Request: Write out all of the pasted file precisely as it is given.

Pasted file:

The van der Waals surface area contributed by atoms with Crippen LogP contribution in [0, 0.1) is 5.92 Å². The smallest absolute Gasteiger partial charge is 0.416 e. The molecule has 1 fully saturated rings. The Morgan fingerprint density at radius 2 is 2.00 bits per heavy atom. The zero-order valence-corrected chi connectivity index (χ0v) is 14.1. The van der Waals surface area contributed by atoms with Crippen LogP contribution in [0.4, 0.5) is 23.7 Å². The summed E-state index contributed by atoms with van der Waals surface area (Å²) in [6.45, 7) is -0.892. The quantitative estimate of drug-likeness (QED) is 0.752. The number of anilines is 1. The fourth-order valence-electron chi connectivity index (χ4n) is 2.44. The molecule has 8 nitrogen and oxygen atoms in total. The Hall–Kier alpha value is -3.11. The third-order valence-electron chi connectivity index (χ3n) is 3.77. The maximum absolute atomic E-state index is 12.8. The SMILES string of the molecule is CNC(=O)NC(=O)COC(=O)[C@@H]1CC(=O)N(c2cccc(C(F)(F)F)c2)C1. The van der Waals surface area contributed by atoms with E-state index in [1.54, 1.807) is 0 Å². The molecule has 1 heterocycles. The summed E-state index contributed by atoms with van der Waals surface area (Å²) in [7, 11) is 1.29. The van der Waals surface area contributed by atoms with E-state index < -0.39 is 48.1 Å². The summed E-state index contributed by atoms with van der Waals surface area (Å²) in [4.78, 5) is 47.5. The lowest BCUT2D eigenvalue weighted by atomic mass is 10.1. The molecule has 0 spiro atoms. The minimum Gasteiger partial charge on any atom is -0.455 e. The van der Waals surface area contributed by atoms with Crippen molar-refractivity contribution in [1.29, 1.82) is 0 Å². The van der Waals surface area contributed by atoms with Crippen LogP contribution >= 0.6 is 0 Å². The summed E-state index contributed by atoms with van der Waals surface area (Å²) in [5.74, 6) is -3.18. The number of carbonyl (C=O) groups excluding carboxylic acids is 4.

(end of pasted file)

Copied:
The van der Waals surface area contributed by atoms with Crippen LogP contribution in [0, 0.1) is 5.92 Å². The smallest absolute Gasteiger partial charge is 0.416 e. The molecule has 1 fully saturated rings. The Morgan fingerprint density at radius 2 is 2.00 bits per heavy atom. The zero-order valence-corrected chi connectivity index (χ0v) is 14.1. The van der Waals surface area contributed by atoms with Crippen LogP contribution in [0.4, 0.5) is 23.7 Å². The summed E-state index contributed by atoms with van der Waals surface area (Å²) in [6.45, 7) is -0.892. The quantitative estimate of drug-likeness (QED) is 0.752. The number of anilines is 1. The fourth-order valence-electron chi connectivity index (χ4n) is 2.44. The molecule has 8 nitrogen and oxygen atoms in total. The Hall–Kier alpha value is -3.11. The third-order valence-electron chi connectivity index (χ3n) is 3.77. The maximum absolute atomic E-state index is 12.8. The SMILES string of the molecule is CNC(=O)NC(=O)COC(=O)[C@@H]1CC(=O)N(c2cccc(C(F)(F)F)c2)C1. The van der Waals surface area contributed by atoms with E-state index in [1.54, 1.807) is 0 Å². The molecule has 1 heterocycles. The summed E-state index contributed by atoms with van der Waals surface area (Å²) in [7, 11) is 1.29. The van der Waals surface area contributed by atoms with E-state index < -0.39 is 48.1 Å². The summed E-state index contributed by atoms with van der Waals surface area (Å²) in [4.78, 5) is 47.5. The lowest BCUT2D eigenvalue weighted by atomic mass is 10.1. The molecule has 0 spiro atoms. The minimum Gasteiger partial charge on any atom is -0.455 e. The van der Waals surface area contributed by atoms with Crippen molar-refractivity contribution in [1.29, 1.82) is 0 Å². The van der Waals surface area contributed by atoms with Crippen LogP contribution >= 0.6 is 0 Å². The summed E-state index contributed by atoms with van der Waals surface area (Å²) in [5.74, 6) is -3.18. The number of carbonyl (C=O) groups excluding carboxylic acids is 4.